Jo approaches Eustacia with the suggestion, but is rebuffed, and later that day Eustacia takes the key of the science lab from the staffroom and goes there to read. She knocks over a jar of distilled water which is initially mistaken for hydrochloric acid, and is rebuked by Miss Wilson and Miss Annersley.
A snow fight is held between the CS and St Scholastika's, and Eustacia begins to relent in her attitude a little.
A feud breaks out between the Fifth, led by Margia, and the Fourth, led by Evadne and Eustacia, over the latter's lost fountain pen which was discovered by Margia and confiscated by Miss Stewart. The feud only ends when Madge arrives at the Chalet for a visit and subtly encourages the girls to make up.
Half-term arrives, and the English and American girls left at school, including Jo, the Robin and Eustacia, go to Fulmes to see the Stubai glacier, accompanied by Miss Wilson and Miss Stewart.
Jo and Eustacia argue repeatedly on the trip, culminating in an incident on the glacier when Eustacia, jerking away from a helping hand from Jo, causes Miss Wilson to fall and break a bone in her foot. The group only just make it to the safety of a hut before a blizzard comes on which strands them there for the night.
The party finally reaches Fulpmes again the following evening, and the next morning the Robin is tired out and refuses her food, causing a general panic.
Back at the Chalet, Eustacia is blamed by all and sundry for the delay on the glacier, and ostracised once more.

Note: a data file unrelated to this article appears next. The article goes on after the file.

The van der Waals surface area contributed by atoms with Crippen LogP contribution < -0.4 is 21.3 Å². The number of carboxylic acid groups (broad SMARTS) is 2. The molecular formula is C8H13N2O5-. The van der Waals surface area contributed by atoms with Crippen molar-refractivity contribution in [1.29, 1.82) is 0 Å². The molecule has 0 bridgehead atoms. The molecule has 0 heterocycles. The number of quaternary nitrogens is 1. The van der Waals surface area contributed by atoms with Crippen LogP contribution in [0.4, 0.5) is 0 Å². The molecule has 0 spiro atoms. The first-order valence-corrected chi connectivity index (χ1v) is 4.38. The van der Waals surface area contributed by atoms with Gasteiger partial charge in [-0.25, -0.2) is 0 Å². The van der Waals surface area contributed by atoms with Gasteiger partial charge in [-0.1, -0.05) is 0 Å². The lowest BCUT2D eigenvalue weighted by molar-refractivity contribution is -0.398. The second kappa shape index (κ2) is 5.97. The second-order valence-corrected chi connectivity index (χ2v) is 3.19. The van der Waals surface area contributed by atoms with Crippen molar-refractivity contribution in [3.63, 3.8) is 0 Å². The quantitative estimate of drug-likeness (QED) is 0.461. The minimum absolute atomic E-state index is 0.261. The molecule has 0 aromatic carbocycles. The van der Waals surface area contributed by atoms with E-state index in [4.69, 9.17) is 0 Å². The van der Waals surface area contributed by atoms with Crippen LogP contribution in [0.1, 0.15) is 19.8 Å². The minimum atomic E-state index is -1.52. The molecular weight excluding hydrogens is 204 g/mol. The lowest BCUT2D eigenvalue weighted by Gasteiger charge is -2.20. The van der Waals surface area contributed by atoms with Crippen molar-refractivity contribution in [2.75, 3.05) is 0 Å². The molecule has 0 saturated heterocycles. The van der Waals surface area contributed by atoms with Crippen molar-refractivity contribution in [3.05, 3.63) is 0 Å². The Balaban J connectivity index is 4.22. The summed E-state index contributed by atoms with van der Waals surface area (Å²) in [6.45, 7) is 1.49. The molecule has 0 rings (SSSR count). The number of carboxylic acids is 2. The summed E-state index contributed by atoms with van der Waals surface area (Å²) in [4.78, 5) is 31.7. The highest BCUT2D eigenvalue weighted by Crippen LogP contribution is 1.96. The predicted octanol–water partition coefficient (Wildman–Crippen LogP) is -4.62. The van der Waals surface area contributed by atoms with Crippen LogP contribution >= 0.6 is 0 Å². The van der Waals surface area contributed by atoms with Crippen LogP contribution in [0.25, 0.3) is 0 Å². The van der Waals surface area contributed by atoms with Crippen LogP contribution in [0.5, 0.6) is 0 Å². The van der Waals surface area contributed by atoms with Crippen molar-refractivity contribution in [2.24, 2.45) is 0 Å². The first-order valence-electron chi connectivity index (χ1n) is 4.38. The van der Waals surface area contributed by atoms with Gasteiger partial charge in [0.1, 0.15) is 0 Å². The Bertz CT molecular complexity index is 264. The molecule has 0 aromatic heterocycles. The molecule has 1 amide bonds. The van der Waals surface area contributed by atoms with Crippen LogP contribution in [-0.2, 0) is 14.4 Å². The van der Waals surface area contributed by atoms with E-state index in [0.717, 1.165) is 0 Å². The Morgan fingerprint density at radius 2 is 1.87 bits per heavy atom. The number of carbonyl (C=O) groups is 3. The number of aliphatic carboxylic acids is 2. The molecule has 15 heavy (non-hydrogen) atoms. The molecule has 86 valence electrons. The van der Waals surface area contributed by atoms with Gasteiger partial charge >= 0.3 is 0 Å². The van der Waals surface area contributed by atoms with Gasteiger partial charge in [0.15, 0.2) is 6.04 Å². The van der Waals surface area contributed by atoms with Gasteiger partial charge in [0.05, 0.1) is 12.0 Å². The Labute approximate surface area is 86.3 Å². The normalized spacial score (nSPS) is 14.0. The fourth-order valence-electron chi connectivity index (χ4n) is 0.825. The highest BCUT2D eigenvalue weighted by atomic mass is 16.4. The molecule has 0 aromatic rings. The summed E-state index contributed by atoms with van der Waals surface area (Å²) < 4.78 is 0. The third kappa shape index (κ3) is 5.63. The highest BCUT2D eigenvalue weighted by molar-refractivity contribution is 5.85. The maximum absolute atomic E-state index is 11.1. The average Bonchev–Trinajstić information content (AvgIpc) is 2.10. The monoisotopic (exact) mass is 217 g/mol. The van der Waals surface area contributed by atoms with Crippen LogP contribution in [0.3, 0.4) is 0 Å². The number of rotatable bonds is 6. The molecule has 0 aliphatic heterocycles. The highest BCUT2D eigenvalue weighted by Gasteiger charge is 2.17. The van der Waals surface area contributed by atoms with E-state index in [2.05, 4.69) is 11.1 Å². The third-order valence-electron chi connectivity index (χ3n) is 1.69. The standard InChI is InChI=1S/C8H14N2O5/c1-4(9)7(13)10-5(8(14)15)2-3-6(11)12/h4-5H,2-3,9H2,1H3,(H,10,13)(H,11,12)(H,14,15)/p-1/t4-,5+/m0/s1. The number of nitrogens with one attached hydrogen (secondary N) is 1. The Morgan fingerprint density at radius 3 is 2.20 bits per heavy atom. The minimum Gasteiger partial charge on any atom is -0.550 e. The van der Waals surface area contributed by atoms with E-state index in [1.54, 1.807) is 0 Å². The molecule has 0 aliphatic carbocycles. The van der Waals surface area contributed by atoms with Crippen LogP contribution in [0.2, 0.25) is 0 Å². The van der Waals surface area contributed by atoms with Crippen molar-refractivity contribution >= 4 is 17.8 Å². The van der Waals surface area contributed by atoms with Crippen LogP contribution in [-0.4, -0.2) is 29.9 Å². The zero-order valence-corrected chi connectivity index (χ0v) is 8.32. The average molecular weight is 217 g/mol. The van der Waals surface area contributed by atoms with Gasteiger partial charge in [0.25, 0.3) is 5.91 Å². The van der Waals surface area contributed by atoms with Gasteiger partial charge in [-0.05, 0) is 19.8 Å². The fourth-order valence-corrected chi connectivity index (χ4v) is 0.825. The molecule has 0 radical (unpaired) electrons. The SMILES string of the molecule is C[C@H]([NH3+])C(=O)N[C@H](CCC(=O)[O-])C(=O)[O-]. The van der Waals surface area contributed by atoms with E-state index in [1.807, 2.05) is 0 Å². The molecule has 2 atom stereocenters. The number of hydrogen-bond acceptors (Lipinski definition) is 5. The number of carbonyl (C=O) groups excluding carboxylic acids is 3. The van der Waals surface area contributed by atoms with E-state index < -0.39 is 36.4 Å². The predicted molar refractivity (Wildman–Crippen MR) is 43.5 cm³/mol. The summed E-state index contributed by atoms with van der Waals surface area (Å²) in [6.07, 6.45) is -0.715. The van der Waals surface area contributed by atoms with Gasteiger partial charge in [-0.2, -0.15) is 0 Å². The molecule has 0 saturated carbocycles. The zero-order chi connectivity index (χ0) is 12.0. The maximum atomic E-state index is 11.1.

The girls vow to dig in at the Sale.
Margia and Evadne have a row, resulting in the Fourth form purging the Fifths' inkwells of ink. The Fifth retaliate by removing buttons from the blazers of some of the Fourths, and rubbing the others on the cat's bed to cover them in hairs.
Eustacia, after another argument with Jo, makes up her mind to run away back to England.
Jo develops toothache, and she and a party of others visit the dentist. When they arrive back, they find that Eustacia has disappeared. Jo finds a note in the girl's cubicle, announcing her intention to return to England and write to the newspapers in order to ruin the school. She takes the note to the staff, and they deduce that she has made for the Tiern Pass. Miss WIlson advises Jo that she has a great influence over the school, and that deep down Eustacia had longed to be her friend, not enemy.
Eustacia follows the swollen river towards the Pass, but goes too far and narrowly escapes being swept away when a natural dam further up the mountain breaks and sends water sweeping down. She strains a muscle in her back as she dashes for the safety of a niche, and can only lie there semi-conscious until she is found by a search party led by Gottfried Mensch.